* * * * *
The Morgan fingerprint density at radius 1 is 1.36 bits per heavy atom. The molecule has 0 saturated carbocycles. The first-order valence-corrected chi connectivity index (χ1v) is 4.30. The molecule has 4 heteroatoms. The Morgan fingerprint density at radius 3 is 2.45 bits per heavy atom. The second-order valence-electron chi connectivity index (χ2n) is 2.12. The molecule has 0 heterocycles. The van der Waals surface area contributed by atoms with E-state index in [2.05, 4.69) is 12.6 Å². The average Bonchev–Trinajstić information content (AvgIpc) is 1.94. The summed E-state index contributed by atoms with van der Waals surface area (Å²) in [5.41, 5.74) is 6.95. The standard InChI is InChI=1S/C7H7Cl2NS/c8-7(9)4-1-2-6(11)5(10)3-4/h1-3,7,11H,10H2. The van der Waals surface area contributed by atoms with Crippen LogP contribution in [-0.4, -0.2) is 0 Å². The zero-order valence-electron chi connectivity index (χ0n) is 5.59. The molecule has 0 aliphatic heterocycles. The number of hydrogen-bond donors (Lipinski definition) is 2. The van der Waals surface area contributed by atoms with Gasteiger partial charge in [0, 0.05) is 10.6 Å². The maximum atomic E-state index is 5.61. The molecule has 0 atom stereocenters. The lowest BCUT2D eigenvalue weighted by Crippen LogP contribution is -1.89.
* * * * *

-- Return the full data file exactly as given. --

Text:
The Morgan fingerprint density at radius 1 is 1.36 bits per heavy atom. The molecule has 0 saturated carbocycles. The first-order valence-corrected chi connectivity index (χ1v) is 4.30. The molecule has 4 heteroatoms. The Morgan fingerprint density at radius 3 is 2.45 bits per heavy atom. The second-order valence-electron chi connectivity index (χ2n) is 2.12. The molecule has 0 heterocycles. The van der Waals surface area contributed by atoms with E-state index in [2.05, 4.69) is 12.6 Å². The average Bonchev–Trinajstić information content (AvgIpc) is 1.94. The summed E-state index contributed by atoms with van der Waals surface area (Å²) in [5.41, 5.74) is 6.95. The standard InChI is InChI=1S/C7H7Cl2NS/c8-7(9)4-1-2-6(11)5(10)3-4/h1-3,7,11H,10H2. The van der Waals surface area contributed by atoms with Crippen LogP contribution in [-0.4, -0.2) is 0 Å². The zero-order valence-electron chi connectivity index (χ0n) is 5.59. The molecule has 0 aliphatic heterocycles. The number of hydrogen-bond donors (Lipinski definition) is 2. The van der Waals surface area contributed by atoms with Gasteiger partial charge in [0, 0.05) is 10.6 Å². The maximum atomic E-state index is 5.61. The molecule has 0 atom stereocenters. The lowest BCUT2D eigenvalue weighted by Crippen LogP contribution is -1.89.